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Several weeks ago, Erie County Executive Joel Giambra announced that the 2005 budget allotment for the Buffalo and Erie County public library system could be slashed by as much as 80 percent in order to keep up with rising Medicaid costs. Such a drastic cut would devastate the community by forcing all 52 branches in Erie County to close.

Almost immediately after receiving the harrowing news, the libraries began an advocacy campaign in hopes that the government officials in question will find an alternative way of paying for Medicaid. The library's director has distributed pamphlets to all branches detailing how vital libraries are to the community. He is asking all patrons to state how the library system has made a difference in their lives.

Personally, as a 14-year-old living in Buffalo, I was aghast when I heard the county could even consider slashing library funding.

This country supposedly has the "No Child Left Behind" act. What good is such a proclamation if children are denied the resources that libraries provide? Being a high school student, I know I depend heavily on my local branch in order to succeed in my studies, and I have a computer at home with Internet access. I can't imagine how hard losing the libraries would be on children who do not have such blessings.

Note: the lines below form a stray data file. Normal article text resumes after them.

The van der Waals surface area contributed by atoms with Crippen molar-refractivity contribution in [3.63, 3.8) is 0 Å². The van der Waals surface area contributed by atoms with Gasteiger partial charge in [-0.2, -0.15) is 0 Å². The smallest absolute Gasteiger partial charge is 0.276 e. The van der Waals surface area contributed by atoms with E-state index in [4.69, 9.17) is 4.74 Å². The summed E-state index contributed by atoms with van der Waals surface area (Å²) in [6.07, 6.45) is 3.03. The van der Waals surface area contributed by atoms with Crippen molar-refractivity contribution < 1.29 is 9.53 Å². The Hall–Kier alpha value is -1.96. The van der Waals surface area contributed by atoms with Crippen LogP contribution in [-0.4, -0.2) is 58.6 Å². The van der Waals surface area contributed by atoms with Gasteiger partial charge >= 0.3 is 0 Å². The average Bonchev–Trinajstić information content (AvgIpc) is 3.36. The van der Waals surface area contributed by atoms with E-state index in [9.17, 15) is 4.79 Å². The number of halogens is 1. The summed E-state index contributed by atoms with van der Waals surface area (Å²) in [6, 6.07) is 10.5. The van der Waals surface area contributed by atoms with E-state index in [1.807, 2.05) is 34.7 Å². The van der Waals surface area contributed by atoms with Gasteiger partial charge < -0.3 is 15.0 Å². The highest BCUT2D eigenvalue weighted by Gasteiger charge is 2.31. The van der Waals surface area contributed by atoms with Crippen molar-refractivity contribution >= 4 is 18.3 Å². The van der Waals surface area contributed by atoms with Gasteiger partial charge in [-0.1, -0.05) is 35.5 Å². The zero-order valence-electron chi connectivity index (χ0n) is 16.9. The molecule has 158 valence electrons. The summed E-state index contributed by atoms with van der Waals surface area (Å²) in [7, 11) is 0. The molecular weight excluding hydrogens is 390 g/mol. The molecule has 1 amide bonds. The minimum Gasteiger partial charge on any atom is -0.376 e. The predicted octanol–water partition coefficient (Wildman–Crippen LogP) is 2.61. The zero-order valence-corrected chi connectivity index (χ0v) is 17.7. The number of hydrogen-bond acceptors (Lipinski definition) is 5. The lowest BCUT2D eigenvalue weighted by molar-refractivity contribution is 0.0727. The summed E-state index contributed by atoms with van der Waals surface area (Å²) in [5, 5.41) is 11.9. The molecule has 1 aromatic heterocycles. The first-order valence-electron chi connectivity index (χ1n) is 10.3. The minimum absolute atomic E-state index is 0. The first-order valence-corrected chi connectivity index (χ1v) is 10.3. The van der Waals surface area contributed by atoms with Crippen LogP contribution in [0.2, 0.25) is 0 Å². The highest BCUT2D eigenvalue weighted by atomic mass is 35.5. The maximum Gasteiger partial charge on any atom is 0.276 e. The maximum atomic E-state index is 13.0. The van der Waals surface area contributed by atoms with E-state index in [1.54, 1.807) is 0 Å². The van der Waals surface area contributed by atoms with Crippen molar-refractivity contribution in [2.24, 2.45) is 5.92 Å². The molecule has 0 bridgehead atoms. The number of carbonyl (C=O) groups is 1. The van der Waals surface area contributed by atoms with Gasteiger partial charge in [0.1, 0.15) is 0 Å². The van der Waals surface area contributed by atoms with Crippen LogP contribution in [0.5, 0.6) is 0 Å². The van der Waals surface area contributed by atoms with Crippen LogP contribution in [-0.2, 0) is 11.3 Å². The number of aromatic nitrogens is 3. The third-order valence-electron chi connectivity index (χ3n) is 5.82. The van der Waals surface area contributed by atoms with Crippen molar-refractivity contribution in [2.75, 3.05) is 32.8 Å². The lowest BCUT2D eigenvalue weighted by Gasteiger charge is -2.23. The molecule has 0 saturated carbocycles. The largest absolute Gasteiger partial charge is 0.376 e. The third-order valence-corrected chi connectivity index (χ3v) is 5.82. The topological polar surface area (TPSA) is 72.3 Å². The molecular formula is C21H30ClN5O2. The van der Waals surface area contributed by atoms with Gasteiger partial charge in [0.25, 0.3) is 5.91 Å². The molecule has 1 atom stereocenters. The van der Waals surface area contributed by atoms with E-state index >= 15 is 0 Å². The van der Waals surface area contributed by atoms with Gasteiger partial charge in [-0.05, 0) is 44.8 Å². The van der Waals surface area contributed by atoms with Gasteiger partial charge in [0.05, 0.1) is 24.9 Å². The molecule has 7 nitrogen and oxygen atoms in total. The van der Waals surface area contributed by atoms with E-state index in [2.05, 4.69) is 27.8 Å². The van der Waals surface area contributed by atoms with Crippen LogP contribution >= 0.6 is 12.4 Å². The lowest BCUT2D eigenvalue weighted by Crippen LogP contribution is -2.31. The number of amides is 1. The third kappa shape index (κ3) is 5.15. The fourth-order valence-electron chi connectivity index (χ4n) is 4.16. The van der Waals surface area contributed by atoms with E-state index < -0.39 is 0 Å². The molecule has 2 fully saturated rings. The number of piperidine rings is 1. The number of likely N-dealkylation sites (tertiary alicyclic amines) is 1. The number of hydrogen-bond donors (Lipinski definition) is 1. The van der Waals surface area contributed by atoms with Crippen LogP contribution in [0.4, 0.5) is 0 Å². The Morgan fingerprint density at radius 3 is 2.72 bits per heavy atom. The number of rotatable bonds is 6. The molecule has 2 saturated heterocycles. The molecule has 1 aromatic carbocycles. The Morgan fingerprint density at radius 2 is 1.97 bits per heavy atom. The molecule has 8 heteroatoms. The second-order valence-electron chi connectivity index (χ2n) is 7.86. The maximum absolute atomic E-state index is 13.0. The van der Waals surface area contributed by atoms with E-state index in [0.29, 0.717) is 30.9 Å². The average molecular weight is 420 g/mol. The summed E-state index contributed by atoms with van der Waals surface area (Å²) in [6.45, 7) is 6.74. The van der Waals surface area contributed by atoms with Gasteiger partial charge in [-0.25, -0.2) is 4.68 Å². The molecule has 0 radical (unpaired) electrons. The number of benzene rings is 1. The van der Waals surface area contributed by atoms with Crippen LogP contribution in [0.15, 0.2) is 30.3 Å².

I patronize the Riverside branch so frequently that I am practically on a first-name basis with many of the employees. Some of my fondest childhood memories stem from Saturday mornings spent at the Riverside branch's preschool story time with Ms. Judy Rivard.

If the county truly doesn't realize how vital the library system is to this community's youth, simply speak to Donna Locker. She has headed an amazing summer reading program for the past six years called Battle of the Books. This past summer more than 300 young students chose to spend a good portion of their summer vacation reading and studying six book titles to culminate in a trivia competition held at the beginning of August.

As you can see, libraries are a refuge for many people and Buffalo especially cannot afford to lose such valuable assets considering the state of its public schools.

For information on how you can contribute to the Buffalo and Erie County Public Library's advocacy campaign, contact your local library.